My brother had his deep philosophical moments, as befitted a second year university scholar. During one binge drinking session in our hostel room he told me earnestly, “If I die you must put a plate full of food and an empty wine bottle on my coffin, so that people could see that a died of thirst and not of hunger.”
He had always been a rebel at heart who resisted any efforts to discipline him. His Physics 1 professor once ordered him to leave the lecture room because he was not wearing a tie. In those days a tie and jacket were compulsory attire for attending lectures.
“Don’t bother returning to my class unless you are dressed appropriately,” the professor shouted crossly at Charel as he was leaving the lecture hall.
The very next day Charel went back to attend his Physics lecture, which would commence once the bell pealed. When the professor entered the lecture room, he spotted my tie-less brother and glared at him with venom. Charel looked at this watch. Just as the bell was about to peal, he whipped a tie out of his pocket with a flourish and put it on, smiling triumphantly at the professor.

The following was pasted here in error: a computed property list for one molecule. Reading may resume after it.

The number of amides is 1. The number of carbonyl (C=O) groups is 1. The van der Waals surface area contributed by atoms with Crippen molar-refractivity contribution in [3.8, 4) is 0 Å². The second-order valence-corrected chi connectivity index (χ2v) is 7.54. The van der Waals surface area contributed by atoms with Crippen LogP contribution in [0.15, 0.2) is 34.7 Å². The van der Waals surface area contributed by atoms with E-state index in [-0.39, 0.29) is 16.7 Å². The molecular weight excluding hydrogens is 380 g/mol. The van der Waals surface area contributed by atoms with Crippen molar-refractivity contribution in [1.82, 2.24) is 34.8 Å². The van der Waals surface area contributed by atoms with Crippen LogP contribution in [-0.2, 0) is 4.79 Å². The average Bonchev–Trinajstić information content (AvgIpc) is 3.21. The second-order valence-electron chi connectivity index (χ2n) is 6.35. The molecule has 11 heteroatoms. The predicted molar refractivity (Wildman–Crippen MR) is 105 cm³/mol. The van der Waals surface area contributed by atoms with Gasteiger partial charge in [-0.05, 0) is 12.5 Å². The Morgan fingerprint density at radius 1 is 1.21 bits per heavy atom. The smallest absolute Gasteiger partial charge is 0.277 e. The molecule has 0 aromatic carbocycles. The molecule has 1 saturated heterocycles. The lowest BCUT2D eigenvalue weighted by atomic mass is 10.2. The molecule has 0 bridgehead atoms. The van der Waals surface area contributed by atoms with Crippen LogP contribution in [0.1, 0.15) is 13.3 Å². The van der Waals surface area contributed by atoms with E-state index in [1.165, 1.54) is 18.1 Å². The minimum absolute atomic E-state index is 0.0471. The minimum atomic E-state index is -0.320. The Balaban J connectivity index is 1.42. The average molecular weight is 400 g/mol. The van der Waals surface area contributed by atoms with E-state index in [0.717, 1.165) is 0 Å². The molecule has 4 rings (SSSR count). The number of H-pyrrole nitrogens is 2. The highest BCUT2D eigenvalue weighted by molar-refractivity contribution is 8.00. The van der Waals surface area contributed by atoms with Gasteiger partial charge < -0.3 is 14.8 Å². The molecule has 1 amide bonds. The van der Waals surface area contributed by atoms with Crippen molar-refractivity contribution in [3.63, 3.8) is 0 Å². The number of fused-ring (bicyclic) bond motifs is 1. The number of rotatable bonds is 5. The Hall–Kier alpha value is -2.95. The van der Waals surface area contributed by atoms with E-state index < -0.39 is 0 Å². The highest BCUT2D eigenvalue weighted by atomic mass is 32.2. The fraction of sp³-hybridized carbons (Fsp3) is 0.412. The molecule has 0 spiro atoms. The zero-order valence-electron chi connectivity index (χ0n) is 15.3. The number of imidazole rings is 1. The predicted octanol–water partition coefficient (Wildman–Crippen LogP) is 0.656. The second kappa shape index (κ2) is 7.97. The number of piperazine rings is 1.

That year I did not pass a single subject and I was refused accommodation by the hostel for the following year. Charel failed Physics 1. He failed it again the following year, before eventually scraping through with a pass mark in his final year at university.
I suppose we were as unsuited to life on the campus of an ultra-conservative Afrikaner university as nomadic tribesmen would be to city life. The fact that we each acquired a master’s degree in the fullness of time is incontestable proof that miracles do happen.